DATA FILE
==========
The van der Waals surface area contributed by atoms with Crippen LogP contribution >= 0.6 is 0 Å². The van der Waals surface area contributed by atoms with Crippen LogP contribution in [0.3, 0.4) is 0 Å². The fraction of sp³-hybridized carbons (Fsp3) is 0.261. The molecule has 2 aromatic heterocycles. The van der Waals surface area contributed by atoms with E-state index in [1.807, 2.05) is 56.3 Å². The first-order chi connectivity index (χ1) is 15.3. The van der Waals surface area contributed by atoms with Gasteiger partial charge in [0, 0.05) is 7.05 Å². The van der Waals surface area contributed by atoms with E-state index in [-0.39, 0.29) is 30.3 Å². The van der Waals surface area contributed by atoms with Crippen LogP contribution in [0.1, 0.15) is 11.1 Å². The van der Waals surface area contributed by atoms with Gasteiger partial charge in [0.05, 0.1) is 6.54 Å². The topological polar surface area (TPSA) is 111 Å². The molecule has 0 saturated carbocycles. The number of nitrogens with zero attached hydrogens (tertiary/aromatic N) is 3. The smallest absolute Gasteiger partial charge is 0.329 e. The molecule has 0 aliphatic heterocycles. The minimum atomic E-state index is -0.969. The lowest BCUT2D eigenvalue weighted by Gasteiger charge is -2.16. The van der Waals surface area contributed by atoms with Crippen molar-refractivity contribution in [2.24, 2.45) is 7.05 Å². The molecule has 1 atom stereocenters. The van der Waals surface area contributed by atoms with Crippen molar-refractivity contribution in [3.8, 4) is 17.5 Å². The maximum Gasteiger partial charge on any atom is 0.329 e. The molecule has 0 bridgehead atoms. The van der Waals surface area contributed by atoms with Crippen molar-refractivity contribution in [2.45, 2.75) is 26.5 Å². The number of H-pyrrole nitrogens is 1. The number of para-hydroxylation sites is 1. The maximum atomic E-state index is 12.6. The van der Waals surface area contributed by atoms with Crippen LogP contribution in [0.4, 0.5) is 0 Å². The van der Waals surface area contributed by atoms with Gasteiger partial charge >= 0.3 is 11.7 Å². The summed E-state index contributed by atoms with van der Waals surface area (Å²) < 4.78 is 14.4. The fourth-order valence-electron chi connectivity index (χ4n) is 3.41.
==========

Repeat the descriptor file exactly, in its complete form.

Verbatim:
The van der Waals surface area contributed by atoms with Crippen LogP contribution >= 0.6 is 0 Å². The van der Waals surface area contributed by atoms with Crippen LogP contribution in [0.3, 0.4) is 0 Å². The fraction of sp³-hybridized carbons (Fsp3) is 0.261. The molecule has 2 aromatic heterocycles. The van der Waals surface area contributed by atoms with E-state index in [1.807, 2.05) is 56.3 Å². The first-order chi connectivity index (χ1) is 15.3. The van der Waals surface area contributed by atoms with Gasteiger partial charge in [0, 0.05) is 7.05 Å². The van der Waals surface area contributed by atoms with E-state index in [-0.39, 0.29) is 30.3 Å². The van der Waals surface area contributed by atoms with Crippen LogP contribution in [0.1, 0.15) is 11.1 Å². The van der Waals surface area contributed by atoms with Gasteiger partial charge in [0.05, 0.1) is 6.54 Å². The topological polar surface area (TPSA) is 111 Å². The molecule has 0 saturated carbocycles. The number of nitrogens with zero attached hydrogens (tertiary/aromatic N) is 3. The smallest absolute Gasteiger partial charge is 0.329 e. The molecule has 0 aliphatic heterocycles. The minimum atomic E-state index is -0.969. The lowest BCUT2D eigenvalue weighted by Gasteiger charge is -2.16. The van der Waals surface area contributed by atoms with Crippen molar-refractivity contribution in [2.24, 2.45) is 7.05 Å². The molecule has 1 atom stereocenters. The van der Waals surface area contributed by atoms with Crippen molar-refractivity contribution in [3.8, 4) is 17.5 Å². The maximum Gasteiger partial charge on any atom is 0.329 e. The molecule has 0 bridgehead atoms. The van der Waals surface area contributed by atoms with Crippen molar-refractivity contribution in [2.45, 2.75) is 26.5 Å². The number of H-pyrrole nitrogens is 1. The number of para-hydroxylation sites is 1. The maximum atomic E-state index is 12.6. The van der Waals surface area contributed by atoms with Crippen LogP contribution in [0.4, 0.5) is 0 Å². The van der Waals surface area contributed by atoms with Gasteiger partial charge >= 0.3 is 11.7 Å². The summed E-state index contributed by atoms with van der Waals surface area (Å²) < 4.78 is 14.4. The fourth-order valence-electron chi connectivity index (χ4n) is 3.41.